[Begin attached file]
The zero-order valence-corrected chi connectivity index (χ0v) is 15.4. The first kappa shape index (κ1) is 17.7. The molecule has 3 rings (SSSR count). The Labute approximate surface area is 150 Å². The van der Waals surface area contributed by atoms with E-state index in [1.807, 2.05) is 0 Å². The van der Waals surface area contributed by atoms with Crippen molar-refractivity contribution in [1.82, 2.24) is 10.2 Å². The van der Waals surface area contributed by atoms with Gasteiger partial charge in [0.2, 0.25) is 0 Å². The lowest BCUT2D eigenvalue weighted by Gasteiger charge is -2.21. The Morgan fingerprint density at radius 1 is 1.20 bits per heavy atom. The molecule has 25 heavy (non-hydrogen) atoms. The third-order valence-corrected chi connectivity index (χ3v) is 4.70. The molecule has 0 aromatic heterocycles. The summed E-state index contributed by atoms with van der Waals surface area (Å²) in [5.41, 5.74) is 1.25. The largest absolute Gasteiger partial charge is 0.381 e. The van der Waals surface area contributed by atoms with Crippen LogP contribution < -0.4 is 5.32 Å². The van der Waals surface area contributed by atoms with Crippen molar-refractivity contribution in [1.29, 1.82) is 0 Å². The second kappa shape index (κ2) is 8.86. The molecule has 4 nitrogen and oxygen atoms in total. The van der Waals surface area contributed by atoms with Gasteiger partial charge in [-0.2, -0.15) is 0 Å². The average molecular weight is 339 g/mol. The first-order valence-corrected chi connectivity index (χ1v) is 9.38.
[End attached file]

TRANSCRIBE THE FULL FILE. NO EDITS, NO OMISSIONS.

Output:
The zero-order valence-corrected chi connectivity index (χ0v) is 15.4. The first kappa shape index (κ1) is 17.7. The molecule has 3 rings (SSSR count). The Labute approximate surface area is 150 Å². The van der Waals surface area contributed by atoms with E-state index in [1.807, 2.05) is 0 Å². The van der Waals surface area contributed by atoms with Crippen molar-refractivity contribution in [1.82, 2.24) is 10.2 Å². The van der Waals surface area contributed by atoms with Gasteiger partial charge in [0.2, 0.25) is 0 Å². The lowest BCUT2D eigenvalue weighted by Gasteiger charge is -2.21. The Morgan fingerprint density at radius 1 is 1.20 bits per heavy atom. The molecule has 25 heavy (non-hydrogen) atoms. The third-order valence-corrected chi connectivity index (χ3v) is 4.70. The molecule has 0 aromatic heterocycles. The summed E-state index contributed by atoms with van der Waals surface area (Å²) in [5.41, 5.74) is 1.25. The largest absolute Gasteiger partial charge is 0.381 e. The van der Waals surface area contributed by atoms with Crippen LogP contribution < -0.4 is 5.32 Å². The van der Waals surface area contributed by atoms with Crippen molar-refractivity contribution in [1.29, 1.82) is 0 Å². The second kappa shape index (κ2) is 8.86. The molecule has 4 nitrogen and oxygen atoms in total. The van der Waals surface area contributed by atoms with Gasteiger partial charge in [-0.2, -0.15) is 0 Å². The average molecular weight is 339 g/mol. The first-order valence-corrected chi connectivity index (χ1v) is 9.38.